Madore said that records indicate that the Tozier Dairy Farm began the application of sludge from Kennebec Sanitary Treatment District around 1980, and it was last applied in 2003. The application of sludge and dewatered septage from Soil Preparation Inc. of Plymouth began around 2006 and last occurred in 2015.

In 1983, the Kennebec Sanitary Treatment District made sludge available to eight farmers in the area who spread it on approximately 450 acres of land, a treatment district official said at the time.

“Farmers are anxious to use the sludge on the farmland, he (the official) said, while the project saves the district much money,” the Morning Sentinel reported in 1983. “He said disposing of the sludge through spreading costs $60,000 yearly. If (the treatment district) were forced to rely on landfill burial, costs would be near $300,000 a year, he said.”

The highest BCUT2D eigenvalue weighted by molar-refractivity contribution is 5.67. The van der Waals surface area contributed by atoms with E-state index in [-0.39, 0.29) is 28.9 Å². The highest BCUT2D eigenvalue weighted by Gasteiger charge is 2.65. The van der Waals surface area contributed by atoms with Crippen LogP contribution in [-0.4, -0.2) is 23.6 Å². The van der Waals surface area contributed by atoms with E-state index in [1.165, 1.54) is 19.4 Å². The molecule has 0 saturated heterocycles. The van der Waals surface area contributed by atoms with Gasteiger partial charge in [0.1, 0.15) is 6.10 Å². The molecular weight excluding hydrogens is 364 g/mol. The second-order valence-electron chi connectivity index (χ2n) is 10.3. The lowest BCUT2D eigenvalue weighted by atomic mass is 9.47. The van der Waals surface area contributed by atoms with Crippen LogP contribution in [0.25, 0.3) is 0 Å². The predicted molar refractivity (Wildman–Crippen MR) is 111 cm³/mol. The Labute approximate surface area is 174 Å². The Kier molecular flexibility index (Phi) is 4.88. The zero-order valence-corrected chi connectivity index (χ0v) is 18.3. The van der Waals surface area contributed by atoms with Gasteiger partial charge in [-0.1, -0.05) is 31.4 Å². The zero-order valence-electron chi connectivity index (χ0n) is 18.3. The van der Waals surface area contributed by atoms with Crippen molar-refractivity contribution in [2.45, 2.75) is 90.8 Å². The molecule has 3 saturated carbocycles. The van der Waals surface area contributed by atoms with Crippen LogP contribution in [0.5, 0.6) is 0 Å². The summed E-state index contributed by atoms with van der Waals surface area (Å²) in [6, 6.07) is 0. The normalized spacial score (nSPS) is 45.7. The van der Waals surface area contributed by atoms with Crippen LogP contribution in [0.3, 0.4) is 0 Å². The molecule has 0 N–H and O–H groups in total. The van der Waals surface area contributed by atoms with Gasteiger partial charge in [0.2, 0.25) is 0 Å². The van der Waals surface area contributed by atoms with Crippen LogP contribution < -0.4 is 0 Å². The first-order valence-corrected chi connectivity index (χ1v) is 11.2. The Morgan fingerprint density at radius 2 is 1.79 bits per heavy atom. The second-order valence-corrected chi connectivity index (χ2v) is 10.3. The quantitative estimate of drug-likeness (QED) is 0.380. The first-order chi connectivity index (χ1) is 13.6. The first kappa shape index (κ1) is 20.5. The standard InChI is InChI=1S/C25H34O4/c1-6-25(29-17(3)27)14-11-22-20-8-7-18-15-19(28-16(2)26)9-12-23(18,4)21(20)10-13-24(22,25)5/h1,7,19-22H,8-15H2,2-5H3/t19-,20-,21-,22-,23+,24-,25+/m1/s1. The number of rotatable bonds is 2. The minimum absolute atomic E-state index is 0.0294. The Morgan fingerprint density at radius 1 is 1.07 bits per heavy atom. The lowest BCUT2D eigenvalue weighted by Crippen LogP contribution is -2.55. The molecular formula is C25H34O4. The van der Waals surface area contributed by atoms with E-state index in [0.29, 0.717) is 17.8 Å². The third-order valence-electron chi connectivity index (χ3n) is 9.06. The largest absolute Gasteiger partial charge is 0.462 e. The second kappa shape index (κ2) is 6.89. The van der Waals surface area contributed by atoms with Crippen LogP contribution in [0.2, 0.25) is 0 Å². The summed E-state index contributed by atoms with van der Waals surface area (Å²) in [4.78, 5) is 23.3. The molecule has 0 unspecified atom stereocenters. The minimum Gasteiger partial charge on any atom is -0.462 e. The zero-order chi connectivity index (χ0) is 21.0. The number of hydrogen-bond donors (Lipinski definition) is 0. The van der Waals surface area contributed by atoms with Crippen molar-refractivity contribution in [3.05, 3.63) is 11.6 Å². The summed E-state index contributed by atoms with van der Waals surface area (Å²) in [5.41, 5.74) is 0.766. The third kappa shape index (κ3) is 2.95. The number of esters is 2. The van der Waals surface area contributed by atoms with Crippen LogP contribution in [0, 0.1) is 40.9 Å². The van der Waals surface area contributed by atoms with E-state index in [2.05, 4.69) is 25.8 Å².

In 2016, sludge was found to have contaminated a century old dairy farm in Arundel after the Kennebunk, Kennebunkport and Wells Water District found elevated levels of PFAS in a well on the Stoneridge Farm property. The farm was forced to stop selling milk and had to kill off more than half of his herd.

In February, a test conducted by the Department of Agriculture, Conservation and Forestry found that milk from Tozier Dairy Farm on the Ohio Hill Road had levels of perfluorooctanesulfonic acid that were higher than the limit of 210 parts per trillion set by the state. Milk from the farm had levels of 12,700; 14,900 and 32,200 parts per trillion. The farm’s products have been pulled off shelves.

The Department of Environmental Protection has expanded the investigation and has begun testing private wells. So far, 18 wells in Fairfield have levels of per- and polyfluoroalkyl substances, PFOA and PFOS, that are higher than the 70 parts per trillion limit set by the U.S. Environmental Protection Agency.